Analysis: How an investigation into Beirut’s port explosion is rattling Lebanon’s elite, stirring memories of civil war

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Snipers shot people from rooftops. Masked gunmen retaliated with rocket-propelled grenades and B7 rockets. Panicked school children took shelter in the corridors. And above all, violence was running along the capital’s east “Green Line”, a major war front that divided Beirut’s Christian East from the predominantly Muslim West during the 15-year civil war that ended in 1990.

It was enough to send down the spines of those still grappling with collective trauma – like last summer Beirut port explosion — and old. The wounds of the civil war continued to heal, and seeing the smoke rising from buildings covered in the scars of long-running battles was almost too much for the common people to bear.
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Yet for all the harshly familiar optics of Thursday’s fight, the political climate is new. Violence did not pit Muslims against Christians. Nor is the motivation communal. Instead, violence emerged from a fault-line that is divorced from those terrifying realities.

The investigation into the port blast, which killed more than 200 people, is at the center of Thursday’s uproar. The investigation – the biggest legal challenge to Lebanon’s ruling elite, which also has a hold from the civil war – is widely seen as a potential milestone, a tool through which the country has been able to trace its blood-soaked past. may start giving up.

Neither the masked gunman who came out hezbollah-organized The protests against the port investigation, nor the unidentified snipers who posed as the probe’s defenders, have a vested interest in moving forward in Lebanon or finding answers from the August 2020 devastation. Hezbollah and its ally Amal have accused the Christian Right – the wing party and former militia, the Lebanese Force (LF), of being behind the sniping – the LF has dismissed.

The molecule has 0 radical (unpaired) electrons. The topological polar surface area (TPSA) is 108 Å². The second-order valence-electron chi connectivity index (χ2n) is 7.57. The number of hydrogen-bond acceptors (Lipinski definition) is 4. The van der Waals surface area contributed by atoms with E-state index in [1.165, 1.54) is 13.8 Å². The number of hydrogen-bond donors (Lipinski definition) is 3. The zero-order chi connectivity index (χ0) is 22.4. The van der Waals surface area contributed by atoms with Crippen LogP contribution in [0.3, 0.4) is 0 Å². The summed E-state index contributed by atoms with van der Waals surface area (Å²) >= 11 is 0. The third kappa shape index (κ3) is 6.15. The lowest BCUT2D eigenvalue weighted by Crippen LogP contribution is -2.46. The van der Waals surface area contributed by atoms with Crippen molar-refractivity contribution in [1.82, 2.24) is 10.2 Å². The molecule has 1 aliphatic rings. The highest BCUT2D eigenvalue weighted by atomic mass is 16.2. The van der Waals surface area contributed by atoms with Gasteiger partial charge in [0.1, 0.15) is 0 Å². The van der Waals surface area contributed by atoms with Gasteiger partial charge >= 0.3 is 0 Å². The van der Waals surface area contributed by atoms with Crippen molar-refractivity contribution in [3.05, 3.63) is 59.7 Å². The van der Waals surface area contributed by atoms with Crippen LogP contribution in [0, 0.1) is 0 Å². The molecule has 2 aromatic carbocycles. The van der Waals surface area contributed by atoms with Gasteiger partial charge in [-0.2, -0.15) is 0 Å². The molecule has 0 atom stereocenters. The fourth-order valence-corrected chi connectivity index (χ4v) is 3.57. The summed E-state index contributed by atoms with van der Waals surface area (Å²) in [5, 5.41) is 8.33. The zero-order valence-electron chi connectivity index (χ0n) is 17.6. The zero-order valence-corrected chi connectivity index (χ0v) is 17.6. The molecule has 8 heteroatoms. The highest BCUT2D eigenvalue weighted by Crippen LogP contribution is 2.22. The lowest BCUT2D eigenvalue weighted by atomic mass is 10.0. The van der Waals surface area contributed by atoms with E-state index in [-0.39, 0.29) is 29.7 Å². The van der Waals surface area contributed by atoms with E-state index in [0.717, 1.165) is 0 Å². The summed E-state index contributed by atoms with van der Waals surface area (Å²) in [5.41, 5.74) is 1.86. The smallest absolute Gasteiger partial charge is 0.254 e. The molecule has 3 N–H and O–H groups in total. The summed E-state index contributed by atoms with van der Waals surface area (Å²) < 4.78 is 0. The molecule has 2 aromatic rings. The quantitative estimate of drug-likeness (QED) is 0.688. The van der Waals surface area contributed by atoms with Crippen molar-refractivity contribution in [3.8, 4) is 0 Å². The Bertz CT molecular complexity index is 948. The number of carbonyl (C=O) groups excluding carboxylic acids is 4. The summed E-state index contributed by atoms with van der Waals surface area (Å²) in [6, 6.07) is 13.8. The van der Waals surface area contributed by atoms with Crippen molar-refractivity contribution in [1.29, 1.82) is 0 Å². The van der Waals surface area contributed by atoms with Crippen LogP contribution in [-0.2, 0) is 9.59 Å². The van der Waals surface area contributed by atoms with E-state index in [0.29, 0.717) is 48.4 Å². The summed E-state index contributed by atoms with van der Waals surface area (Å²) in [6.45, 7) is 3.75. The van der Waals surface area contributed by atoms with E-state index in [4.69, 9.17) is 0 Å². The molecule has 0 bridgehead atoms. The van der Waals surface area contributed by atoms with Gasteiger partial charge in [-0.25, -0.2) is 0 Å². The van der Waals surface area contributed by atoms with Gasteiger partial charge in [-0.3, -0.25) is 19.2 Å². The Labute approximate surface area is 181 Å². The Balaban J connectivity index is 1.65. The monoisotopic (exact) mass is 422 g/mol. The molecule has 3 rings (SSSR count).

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Thursday’s fighters appear eager to keep the small Mediterranean country stuck in the past, when the population has voiced overwhelming support for a better future. Judge Tarek Bitter, who is leading the investigation, has emerged as one of those advocates. Hezbollah, on the other hand, has established itself as Bitter’s most vocal opponent.

People of all religions suffered casualties in the August 2020 blast. In Lebanon’s religious circle, the people want justice. In the same vein, Hezbollah – which has so far not been prosecuted in the investigation – has led a political offensive on the part of a multi-religious elite.

Bitter has sought to be questioned by top executives across the board, and recently arrest warrant issued Against three former ministers – a Sunni Muslim, a Shia Muslim and a Maronite Christian.
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So the divisions do not play along Lebanon’s age-old confessional lines. Instead some say that observers should look at the implications of the investigation itself. The investigation into the Beirut explosion has shocked the political elite in such a way that the explosion, one of the largest non-nuclear explosions in history, could not have taken place.

After unsuccessfully petitioning to remove Bitter from his post, the ruling class appears to be trembling in its shoes. It is the same elite that survived a civil war, thanks to an amnesty law that marked the end of the conflict, and remained largely unaffected by the nationwide popular uprising of October 2019 and the devastating economic devastation that followed.

The effects of the investigation could extend beyond Lebanon and into the Arab world at large. It is a region known for brazenly undermining its judiciary, even as a growing appetite for accountability among an increasingly frustrated Arab youth.

If, against all odds, Bitter can see through to his investigation, he can set a precedent for the entire field. Arab leaders should pay attention.

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Credit : www.cnn.com

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